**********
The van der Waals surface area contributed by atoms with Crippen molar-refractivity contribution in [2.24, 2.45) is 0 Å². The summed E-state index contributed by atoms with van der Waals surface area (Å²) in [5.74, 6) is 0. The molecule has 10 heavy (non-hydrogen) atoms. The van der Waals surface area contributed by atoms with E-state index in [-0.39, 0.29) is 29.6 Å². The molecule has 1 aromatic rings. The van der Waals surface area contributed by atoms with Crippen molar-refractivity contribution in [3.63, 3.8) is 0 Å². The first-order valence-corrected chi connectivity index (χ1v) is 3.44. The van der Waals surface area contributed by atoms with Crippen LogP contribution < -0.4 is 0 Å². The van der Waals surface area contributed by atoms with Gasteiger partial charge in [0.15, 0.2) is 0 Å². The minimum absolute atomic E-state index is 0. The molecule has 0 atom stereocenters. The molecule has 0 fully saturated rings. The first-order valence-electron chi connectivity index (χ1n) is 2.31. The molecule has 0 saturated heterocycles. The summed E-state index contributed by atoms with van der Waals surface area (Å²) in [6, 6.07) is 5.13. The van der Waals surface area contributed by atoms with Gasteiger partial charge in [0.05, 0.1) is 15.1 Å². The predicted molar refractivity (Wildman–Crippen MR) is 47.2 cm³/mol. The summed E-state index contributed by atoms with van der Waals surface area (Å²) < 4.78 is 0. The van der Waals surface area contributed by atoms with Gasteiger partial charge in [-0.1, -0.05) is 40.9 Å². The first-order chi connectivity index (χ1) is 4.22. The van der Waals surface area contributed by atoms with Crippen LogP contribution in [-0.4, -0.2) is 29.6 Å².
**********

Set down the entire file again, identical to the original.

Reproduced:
The van der Waals surface area contributed by atoms with Crippen molar-refractivity contribution in [2.24, 2.45) is 0 Å². The summed E-state index contributed by atoms with van der Waals surface area (Å²) in [5.74, 6) is 0. The molecule has 10 heavy (non-hydrogen) atoms. The van der Waals surface area contributed by atoms with E-state index in [-0.39, 0.29) is 29.6 Å². The molecule has 1 aromatic rings. The van der Waals surface area contributed by atoms with Crippen molar-refractivity contribution in [3.63, 3.8) is 0 Å². The first-order valence-corrected chi connectivity index (χ1v) is 3.44. The van der Waals surface area contributed by atoms with Crippen LogP contribution < -0.4 is 0 Å². The van der Waals surface area contributed by atoms with Gasteiger partial charge in [0.15, 0.2) is 0 Å². The minimum absolute atomic E-state index is 0. The molecule has 0 atom stereocenters. The molecule has 0 fully saturated rings. The first-order valence-electron chi connectivity index (χ1n) is 2.31. The molecule has 0 saturated heterocycles. The summed E-state index contributed by atoms with van der Waals surface area (Å²) in [6, 6.07) is 5.13. The van der Waals surface area contributed by atoms with Gasteiger partial charge in [0.05, 0.1) is 15.1 Å². The predicted molar refractivity (Wildman–Crippen MR) is 47.2 cm³/mol. The summed E-state index contributed by atoms with van der Waals surface area (Å²) < 4.78 is 0. The van der Waals surface area contributed by atoms with Gasteiger partial charge in [-0.1, -0.05) is 40.9 Å². The first-order chi connectivity index (χ1) is 4.22. The van der Waals surface area contributed by atoms with Crippen LogP contribution in [-0.4, -0.2) is 29.6 Å².